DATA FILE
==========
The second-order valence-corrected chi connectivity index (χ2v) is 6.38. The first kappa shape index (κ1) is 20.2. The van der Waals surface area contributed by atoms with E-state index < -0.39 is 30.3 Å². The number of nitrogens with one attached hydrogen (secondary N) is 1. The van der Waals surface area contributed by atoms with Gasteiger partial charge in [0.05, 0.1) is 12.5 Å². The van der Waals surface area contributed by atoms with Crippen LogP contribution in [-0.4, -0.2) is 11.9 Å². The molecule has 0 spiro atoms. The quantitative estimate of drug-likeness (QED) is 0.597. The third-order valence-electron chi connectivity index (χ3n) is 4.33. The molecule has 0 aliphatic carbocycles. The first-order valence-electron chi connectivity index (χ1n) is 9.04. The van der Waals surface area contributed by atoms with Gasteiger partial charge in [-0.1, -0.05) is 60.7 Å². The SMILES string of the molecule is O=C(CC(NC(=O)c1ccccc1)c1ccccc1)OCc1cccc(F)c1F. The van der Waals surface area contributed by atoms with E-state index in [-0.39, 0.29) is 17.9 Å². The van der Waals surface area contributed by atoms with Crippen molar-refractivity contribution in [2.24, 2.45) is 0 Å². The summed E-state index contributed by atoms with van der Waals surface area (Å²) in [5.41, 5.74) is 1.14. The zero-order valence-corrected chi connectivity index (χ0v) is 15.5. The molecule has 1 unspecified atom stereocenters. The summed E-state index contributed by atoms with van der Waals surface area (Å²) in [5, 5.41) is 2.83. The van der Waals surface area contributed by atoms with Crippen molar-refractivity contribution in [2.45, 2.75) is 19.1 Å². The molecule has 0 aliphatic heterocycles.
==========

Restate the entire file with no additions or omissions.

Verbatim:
The second-order valence-corrected chi connectivity index (χ2v) is 6.38. The first kappa shape index (κ1) is 20.2. The van der Waals surface area contributed by atoms with E-state index < -0.39 is 30.3 Å². The number of nitrogens with one attached hydrogen (secondary N) is 1. The van der Waals surface area contributed by atoms with Gasteiger partial charge in [0.05, 0.1) is 12.5 Å². The van der Waals surface area contributed by atoms with Crippen LogP contribution in [-0.4, -0.2) is 11.9 Å². The molecule has 0 spiro atoms. The quantitative estimate of drug-likeness (QED) is 0.597. The third-order valence-electron chi connectivity index (χ3n) is 4.33. The molecule has 0 aliphatic carbocycles. The first-order valence-electron chi connectivity index (χ1n) is 9.04. The van der Waals surface area contributed by atoms with Gasteiger partial charge in [-0.1, -0.05) is 60.7 Å². The SMILES string of the molecule is O=C(CC(NC(=O)c1ccccc1)c1ccccc1)OCc1cccc(F)c1F. The van der Waals surface area contributed by atoms with E-state index in [-0.39, 0.29) is 17.9 Å². The van der Waals surface area contributed by atoms with Crippen molar-refractivity contribution in [2.24, 2.45) is 0 Å². The summed E-state index contributed by atoms with van der Waals surface area (Å²) in [5.41, 5.74) is 1.14. The zero-order valence-corrected chi connectivity index (χ0v) is 15.5. The molecule has 1 unspecified atom stereocenters. The summed E-state index contributed by atoms with van der Waals surface area (Å²) in [5, 5.41) is 2.83. The van der Waals surface area contributed by atoms with Crippen molar-refractivity contribution in [2.45, 2.75) is 19.1 Å². The molecule has 0 aliphatic heterocycles.